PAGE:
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Sheriff

Posted on: November 22, 2022

Local law enforcement kicks off the holidays with extra DWI patrols

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The holiday season is here. And that means parties, get-togethers with friends and loved ones, and toasting the new year. This season, more than ever, if you drink, stay off the roads.

Beginning Thanksgiving Eve, Nov. 23, Rice County law enforcement officers will work additional shifts, looking for impaired and distracted drivers. The additional shifts are paid for with state grant funds.

In the last five years, 49 people were killed on Minnesota roads in drunken driving-related crashes between Thanksgiving Eve and New Year’s Eve, the end of the enforcement campaign. A total of 620 alcohol-related traffic deaths have been recorded in the last five years, while 377 people suffered life-changing injuries due to drunken driving crashes.

Of the 143 fatalities or severe injuries in Rice County from 2017-21, 48 were alcohol-related, according to data from the Minnesota Department of Public Safety. That’s an average of 10 per year, the 12th highest total in the state. Rice County is the 14th most populous county in Minnesota.

Lonsdale resident Nancy Johnson, who’s worked to strengthen laws to reduce impaired driving following the death of her daughter Tina in a drunken driving crash, wants motorists to understand that drunken driving can have lifelong impacts.

“Too many times at sentencing I have heard the defendant in a traffic crash say ‘I'm so sorry, I didn't mean to hurt anyone.’,” she said. “No one means to cause a crash, but their actions tell a different story. If you drive impaired, distracted or speeding you are just asking to hurt or kill yourself or someone else. 

“Do you really want to live with that the rest of your life? Always drive safely like your life depends on it … because it does.”

In addition to drunken driving, officers will be looking for drivers impaired by other substances, including over-the-counter and prescription drugs, and THC-infused edibles and drinks, now legal in Minnesota.

Drugged driving incidents are on the rise in Minnesota, accounting for 6,941 incidents from 2012-16 compared with 15,747 from 2017-21, a 227% increase over a five-year period.

Rice County holds a kickoff event Wednesday evening, prior to the campaign’s first patrols. During the event, two officers — Faribault Police officer Jacob Charlton and Rice County Sheriff’s deputy Larry Stone – will be honored.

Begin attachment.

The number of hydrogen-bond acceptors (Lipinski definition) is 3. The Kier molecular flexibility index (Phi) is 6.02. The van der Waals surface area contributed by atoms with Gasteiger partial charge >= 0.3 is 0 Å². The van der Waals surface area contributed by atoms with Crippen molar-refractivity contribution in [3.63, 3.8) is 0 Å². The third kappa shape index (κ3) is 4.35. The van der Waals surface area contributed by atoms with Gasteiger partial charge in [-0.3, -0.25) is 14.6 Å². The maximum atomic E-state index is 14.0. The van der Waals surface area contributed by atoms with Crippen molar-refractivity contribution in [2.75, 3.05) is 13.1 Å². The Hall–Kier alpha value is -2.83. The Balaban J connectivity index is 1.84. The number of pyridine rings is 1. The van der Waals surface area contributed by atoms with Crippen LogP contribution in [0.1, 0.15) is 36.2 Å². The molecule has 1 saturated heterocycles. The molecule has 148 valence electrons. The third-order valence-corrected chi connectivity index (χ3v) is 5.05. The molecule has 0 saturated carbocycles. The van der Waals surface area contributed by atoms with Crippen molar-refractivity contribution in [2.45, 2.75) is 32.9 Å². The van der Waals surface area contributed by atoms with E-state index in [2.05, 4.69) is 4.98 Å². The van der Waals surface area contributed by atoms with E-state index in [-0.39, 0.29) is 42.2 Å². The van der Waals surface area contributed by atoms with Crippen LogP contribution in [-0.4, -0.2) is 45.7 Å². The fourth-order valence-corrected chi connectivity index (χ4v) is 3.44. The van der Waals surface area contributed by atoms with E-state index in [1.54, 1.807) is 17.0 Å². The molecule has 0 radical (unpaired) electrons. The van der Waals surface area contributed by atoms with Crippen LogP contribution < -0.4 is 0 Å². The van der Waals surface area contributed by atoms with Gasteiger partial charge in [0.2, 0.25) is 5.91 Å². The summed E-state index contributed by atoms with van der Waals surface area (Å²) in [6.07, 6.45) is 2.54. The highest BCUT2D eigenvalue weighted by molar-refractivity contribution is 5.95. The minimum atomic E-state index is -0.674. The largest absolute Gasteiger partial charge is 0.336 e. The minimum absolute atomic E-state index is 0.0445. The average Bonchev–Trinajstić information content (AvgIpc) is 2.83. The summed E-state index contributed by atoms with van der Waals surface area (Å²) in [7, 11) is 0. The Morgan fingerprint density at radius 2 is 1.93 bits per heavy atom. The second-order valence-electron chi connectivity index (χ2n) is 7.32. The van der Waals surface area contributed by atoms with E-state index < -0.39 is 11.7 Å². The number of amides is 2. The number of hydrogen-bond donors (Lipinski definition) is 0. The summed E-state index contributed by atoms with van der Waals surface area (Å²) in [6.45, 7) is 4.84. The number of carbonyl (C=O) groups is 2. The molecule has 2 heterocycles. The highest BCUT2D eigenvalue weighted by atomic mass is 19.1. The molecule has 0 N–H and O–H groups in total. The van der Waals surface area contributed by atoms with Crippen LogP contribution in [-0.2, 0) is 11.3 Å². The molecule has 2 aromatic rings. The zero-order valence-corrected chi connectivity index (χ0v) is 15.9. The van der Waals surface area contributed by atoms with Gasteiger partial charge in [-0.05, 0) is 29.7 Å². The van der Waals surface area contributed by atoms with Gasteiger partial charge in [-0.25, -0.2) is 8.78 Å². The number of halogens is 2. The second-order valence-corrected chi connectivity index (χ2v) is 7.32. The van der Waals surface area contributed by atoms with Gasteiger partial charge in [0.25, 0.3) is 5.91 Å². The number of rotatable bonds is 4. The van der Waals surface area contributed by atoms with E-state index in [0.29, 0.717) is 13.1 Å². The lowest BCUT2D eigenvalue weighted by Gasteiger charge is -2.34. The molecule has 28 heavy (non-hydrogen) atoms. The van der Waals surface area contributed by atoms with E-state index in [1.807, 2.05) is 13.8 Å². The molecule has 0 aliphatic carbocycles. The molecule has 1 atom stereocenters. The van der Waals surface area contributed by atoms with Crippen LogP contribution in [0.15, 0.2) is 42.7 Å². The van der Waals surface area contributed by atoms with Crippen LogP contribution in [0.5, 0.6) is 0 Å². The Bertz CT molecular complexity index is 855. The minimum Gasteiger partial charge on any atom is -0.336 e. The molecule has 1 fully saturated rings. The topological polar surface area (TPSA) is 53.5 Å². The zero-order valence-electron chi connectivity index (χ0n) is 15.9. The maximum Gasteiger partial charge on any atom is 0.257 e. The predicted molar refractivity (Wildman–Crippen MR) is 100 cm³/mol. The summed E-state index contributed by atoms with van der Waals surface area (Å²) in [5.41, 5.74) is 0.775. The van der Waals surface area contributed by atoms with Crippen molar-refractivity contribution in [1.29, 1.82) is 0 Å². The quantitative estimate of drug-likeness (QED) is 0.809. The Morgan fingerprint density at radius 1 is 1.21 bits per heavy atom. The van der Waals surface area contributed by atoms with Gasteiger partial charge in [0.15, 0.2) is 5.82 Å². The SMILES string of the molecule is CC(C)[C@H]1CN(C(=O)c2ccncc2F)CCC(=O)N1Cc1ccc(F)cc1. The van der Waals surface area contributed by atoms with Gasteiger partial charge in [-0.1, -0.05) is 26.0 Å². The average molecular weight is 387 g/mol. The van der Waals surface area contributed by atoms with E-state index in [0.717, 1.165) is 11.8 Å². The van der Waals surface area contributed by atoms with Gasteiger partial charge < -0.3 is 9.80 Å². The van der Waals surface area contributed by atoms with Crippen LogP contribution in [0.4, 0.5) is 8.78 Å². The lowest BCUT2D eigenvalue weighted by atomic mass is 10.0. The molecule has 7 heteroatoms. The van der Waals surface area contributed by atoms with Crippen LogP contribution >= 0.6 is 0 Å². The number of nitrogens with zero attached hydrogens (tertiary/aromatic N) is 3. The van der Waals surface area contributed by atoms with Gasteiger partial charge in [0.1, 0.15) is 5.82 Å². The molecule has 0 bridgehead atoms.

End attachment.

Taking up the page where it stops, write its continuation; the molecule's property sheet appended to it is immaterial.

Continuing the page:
Charlton is being recognized for making 71 DWI arrests during the prior grant year. That’s 21 more than last year’s honoree and by far the greatest number of DWIs since the county began giving the award in 2016.

Stone will be honored by the Minnesota Department of Public Safety’s Office of Traffic Safety for his work while a Mankato officer. Stone was the top DWI Enforcer for that department with 52 DWI arrests in 2021, earning him recognition as a 2022 Minnesota DWI All Star.  

Rice County Safe Roads Coalition Coordinator Kathy Cooper asks drivers to plan ahead, adding that if they are going to drink to determine beforehand how they’re getting a sober ride home.

“Don’t turn this holiday into a reminder of losing someone in a traffic crash,” she said.

A DWI is no holiday

• Plan for a safe ride: designate a sober driver, use a safe, alternative transportation option or stay at the location of the celebration.

• Speak up: offer to be a designated driver or be available to pick up a loved one anytime, anywhere. If you see an impaired person about to get behind the wheel, get them a safe ride home.

• If you plan to drive, refrain from drugs, whether legally or illegally obtained.

• Some medications are fine on their own but can impair you when mixed with other medications or alcohol -- even a small amount. Learn about the interactions and talk to your doctor or pharmacist.

• Buckle up: the best defense against an impaired driver.


Contact:
Kathy Cooper, Rice County Safe Roads Coalition Coordinator
[email protected]
507-319-3245 

Suzy Rook. Communications Coordinator
[email protected]
507-384-6509

Rice County officers are looking for impaired, dis
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